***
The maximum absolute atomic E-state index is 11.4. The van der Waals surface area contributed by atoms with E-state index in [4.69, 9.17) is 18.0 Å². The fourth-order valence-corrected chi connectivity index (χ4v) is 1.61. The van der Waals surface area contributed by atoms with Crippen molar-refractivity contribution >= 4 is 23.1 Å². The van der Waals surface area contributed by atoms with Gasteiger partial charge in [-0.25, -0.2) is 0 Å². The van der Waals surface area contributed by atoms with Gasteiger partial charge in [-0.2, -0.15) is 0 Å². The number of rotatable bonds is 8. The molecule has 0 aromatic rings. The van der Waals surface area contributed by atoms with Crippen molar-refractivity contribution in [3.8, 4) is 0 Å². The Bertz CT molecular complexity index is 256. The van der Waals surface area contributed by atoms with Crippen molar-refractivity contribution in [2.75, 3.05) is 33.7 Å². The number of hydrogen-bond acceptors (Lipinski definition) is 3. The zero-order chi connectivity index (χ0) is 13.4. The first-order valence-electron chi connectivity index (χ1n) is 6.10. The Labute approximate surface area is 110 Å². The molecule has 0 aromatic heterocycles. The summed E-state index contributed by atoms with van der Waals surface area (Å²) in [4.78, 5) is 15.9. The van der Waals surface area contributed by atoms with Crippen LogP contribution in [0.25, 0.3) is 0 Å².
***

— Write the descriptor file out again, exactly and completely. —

The maximum absolute atomic E-state index is 11.4. The van der Waals surface area contributed by atoms with E-state index in [4.69, 9.17) is 18.0 Å². The fourth-order valence-corrected chi connectivity index (χ4v) is 1.61. The van der Waals surface area contributed by atoms with Crippen molar-refractivity contribution >= 4 is 23.1 Å². The van der Waals surface area contributed by atoms with Gasteiger partial charge in [-0.25, -0.2) is 0 Å². The van der Waals surface area contributed by atoms with Gasteiger partial charge in [-0.2, -0.15) is 0 Å². The number of rotatable bonds is 8. The molecule has 0 aromatic rings. The van der Waals surface area contributed by atoms with Crippen molar-refractivity contribution in [3.8, 4) is 0 Å². The Bertz CT molecular complexity index is 256. The van der Waals surface area contributed by atoms with Crippen molar-refractivity contribution in [2.75, 3.05) is 33.7 Å². The number of hydrogen-bond acceptors (Lipinski definition) is 3. The zero-order chi connectivity index (χ0) is 13.4. The first-order valence-electron chi connectivity index (χ1n) is 6.10. The Labute approximate surface area is 110 Å². The molecule has 0 aromatic heterocycles. The summed E-state index contributed by atoms with van der Waals surface area (Å²) in [4.78, 5) is 15.9. The van der Waals surface area contributed by atoms with Crippen LogP contribution in [0.25, 0.3) is 0 Å².